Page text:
A year ago I went back to the doctor for a lipid panel. Even without alcohol I still had high triglycerides and high cholesterol, was borderline diabetic, and was about thirty pounds overweight. I decided to make more changes to my lifestyle. I took up surfing, started a ketogenic diet, and got a health coach to help me monitor my diet and activity. In the past twelve months I’ve lost thirty pounds and learned to surf. At my last appointment, my levels were all in the green, and my doctor said, “Whatever you’re doing, keep doing it.”
Since then, many of my friends and acquaintances have made offhand remarks about diets never sticking or that I’m too thin now and that I’m boring now that I don’t drink. But it’s about me understanding my body. I know that the decisions I’ve made are permanent and necessary because I don’t want to die, and I don’t want to be on dozens of pharmaceuticals, either. I’m thirty-six now, and I’ve finally lived past that doctor’s prediction. I had the surgery, but still, it’s all the unknowns I’ve had to overcome. The impulses that have to be continuously checked. Those impulses to self-destruct.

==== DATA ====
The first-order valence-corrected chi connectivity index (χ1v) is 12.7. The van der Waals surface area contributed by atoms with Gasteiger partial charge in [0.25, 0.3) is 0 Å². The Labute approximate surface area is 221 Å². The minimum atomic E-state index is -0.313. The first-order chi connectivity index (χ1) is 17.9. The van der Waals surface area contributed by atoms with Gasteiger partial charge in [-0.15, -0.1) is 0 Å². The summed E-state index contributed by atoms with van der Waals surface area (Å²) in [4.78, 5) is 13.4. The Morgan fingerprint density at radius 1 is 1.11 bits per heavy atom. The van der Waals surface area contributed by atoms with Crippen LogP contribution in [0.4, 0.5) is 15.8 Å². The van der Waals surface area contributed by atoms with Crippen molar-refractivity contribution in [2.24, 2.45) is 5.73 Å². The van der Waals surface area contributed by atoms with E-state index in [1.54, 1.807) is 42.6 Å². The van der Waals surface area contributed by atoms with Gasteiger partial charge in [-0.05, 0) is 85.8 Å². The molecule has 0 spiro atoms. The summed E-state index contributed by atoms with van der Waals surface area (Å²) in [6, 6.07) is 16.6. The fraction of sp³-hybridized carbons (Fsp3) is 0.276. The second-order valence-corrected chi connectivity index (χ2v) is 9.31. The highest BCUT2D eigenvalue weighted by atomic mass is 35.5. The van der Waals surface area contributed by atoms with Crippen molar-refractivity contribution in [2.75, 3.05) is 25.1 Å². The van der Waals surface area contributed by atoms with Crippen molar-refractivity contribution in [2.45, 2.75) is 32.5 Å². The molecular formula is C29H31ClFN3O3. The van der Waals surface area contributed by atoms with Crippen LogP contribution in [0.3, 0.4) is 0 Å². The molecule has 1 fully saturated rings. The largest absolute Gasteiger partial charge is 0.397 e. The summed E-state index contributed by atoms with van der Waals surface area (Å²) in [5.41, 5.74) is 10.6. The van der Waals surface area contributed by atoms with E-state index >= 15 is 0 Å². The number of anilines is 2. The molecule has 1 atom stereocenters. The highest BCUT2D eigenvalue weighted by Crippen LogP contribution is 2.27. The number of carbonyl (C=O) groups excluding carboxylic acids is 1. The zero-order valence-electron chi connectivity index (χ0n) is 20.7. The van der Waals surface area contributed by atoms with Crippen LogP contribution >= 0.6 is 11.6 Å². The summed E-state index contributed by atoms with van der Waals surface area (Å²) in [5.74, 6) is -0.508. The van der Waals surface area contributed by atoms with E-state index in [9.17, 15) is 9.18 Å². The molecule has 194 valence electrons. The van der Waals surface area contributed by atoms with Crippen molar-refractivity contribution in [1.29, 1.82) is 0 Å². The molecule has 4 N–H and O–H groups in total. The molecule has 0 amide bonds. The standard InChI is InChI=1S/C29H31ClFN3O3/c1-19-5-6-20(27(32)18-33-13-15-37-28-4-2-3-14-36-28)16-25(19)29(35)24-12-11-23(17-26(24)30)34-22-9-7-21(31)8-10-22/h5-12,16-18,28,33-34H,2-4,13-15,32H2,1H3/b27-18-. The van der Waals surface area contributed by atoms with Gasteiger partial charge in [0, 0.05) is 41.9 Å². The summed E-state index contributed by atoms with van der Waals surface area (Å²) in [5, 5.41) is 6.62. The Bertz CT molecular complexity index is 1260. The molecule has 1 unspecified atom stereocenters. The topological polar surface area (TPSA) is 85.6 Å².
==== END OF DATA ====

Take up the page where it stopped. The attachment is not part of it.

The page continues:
Every so often when I’m watching a movie or reading and the characters are drinking and having a fantastic time, a sadness wells up in me. The desire pulses through my cells, and I think about having a drink. I realize how important my mental clarity and physical health are to me. I remember those night terrors and the confusion. I remember that elegiac death angel looming over me since the age of five, and I remember what my old friend Derrick overcame. And I reject the impulse. I pick up my laptop and tap away instead. Because you have to find that reason, that desire to live. An awareness of all those little decisions you make each day. All the ways to save your life.
Rumpus original art by Carl Dimitri.
Voices on Addiction is a column devoted to true personal narratives of addiction, curated by Kelly Thompson, and authored by the spectrum of individuals affected by this illness. Through these essays, interviews, and book reviews we hope—in the words of Rebecca Solnit—to break the story by breaking the status quo of addiction: the shame, stigma, and hopelessness, and the lies and myths that surround it. Sisters, brothers, mothers, fathers, adult children, extended family members, spouses, friends, employers or employees, boyfriends, girlfriends, neighbors, victims of crimes, and those who’ve committed crimes as addicts, and the personnel who often serve them, nurses, doctors, social workers, therapists, prison guards, police officers, policy makers and, of course, addicts themselves: Voices on Addiction will feature your stories. Because the story of addiction impacts us all. It’s time we break it. Submit here.